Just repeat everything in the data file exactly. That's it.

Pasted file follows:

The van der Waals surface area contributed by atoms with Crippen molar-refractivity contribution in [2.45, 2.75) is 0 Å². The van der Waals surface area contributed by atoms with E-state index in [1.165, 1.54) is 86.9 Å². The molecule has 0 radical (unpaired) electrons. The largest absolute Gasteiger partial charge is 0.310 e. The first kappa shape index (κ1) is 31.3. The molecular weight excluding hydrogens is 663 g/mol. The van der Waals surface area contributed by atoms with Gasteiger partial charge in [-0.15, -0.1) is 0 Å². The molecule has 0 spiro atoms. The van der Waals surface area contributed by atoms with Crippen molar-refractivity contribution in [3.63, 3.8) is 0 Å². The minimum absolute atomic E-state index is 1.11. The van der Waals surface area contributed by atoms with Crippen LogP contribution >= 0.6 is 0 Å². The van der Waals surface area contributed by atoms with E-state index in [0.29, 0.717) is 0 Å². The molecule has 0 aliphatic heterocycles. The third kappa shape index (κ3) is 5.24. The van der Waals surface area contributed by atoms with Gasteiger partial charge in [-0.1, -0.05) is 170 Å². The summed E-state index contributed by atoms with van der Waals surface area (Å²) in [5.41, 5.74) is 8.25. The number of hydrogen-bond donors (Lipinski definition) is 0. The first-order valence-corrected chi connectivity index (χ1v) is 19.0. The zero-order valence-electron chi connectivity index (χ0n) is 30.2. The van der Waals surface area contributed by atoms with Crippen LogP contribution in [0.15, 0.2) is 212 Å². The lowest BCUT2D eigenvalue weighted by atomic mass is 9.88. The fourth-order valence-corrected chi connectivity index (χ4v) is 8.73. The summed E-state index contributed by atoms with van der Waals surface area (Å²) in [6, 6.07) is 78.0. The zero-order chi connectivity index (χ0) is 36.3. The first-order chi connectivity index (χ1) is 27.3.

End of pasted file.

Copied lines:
The van der Waals surface area contributed by atoms with Crippen molar-refractivity contribution in [2.45, 2.75) is 0 Å². The van der Waals surface area contributed by atoms with E-state index in [1.165, 1.54) is 86.9 Å². The molecule has 0 radical (unpaired) electrons. The largest absolute Gasteiger partial charge is 0.310 e. The first kappa shape index (κ1) is 31.3. The molecular weight excluding hydrogens is 663 g/mol. The van der Waals surface area contributed by atoms with Gasteiger partial charge in [-0.15, -0.1) is 0 Å². The molecule has 0 spiro atoms. The van der Waals surface area contributed by atoms with Crippen molar-refractivity contribution in [3.63, 3.8) is 0 Å². The minimum absolute atomic E-state index is 1.11. The van der Waals surface area contributed by atoms with Crippen LogP contribution >= 0.6 is 0 Å². The van der Waals surface area contributed by atoms with E-state index in [0.29, 0.717) is 0 Å². The molecule has 0 aliphatic heterocycles. The third kappa shape index (κ3) is 5.24. The van der Waals surface area contributed by atoms with Gasteiger partial charge in [-0.1, -0.05) is 170 Å². The summed E-state index contributed by atoms with van der Waals surface area (Å²) in [5.41, 5.74) is 8.25. The number of hydrogen-bond donors (Lipinski definition) is 0. The first-order valence-corrected chi connectivity index (χ1v) is 19.0. The zero-order valence-electron chi connectivity index (χ0n) is 30.2. The van der Waals surface area contributed by atoms with Crippen LogP contribution in [0.15, 0.2) is 212 Å². The lowest BCUT2D eigenvalue weighted by atomic mass is 9.88. The fourth-order valence-corrected chi connectivity index (χ4v) is 8.73. The summed E-state index contributed by atoms with van der Waals surface area (Å²) in [6, 6.07) is 78.0. The zero-order chi connectivity index (χ0) is 36.3. The first-order chi connectivity index (χ1) is 27.3.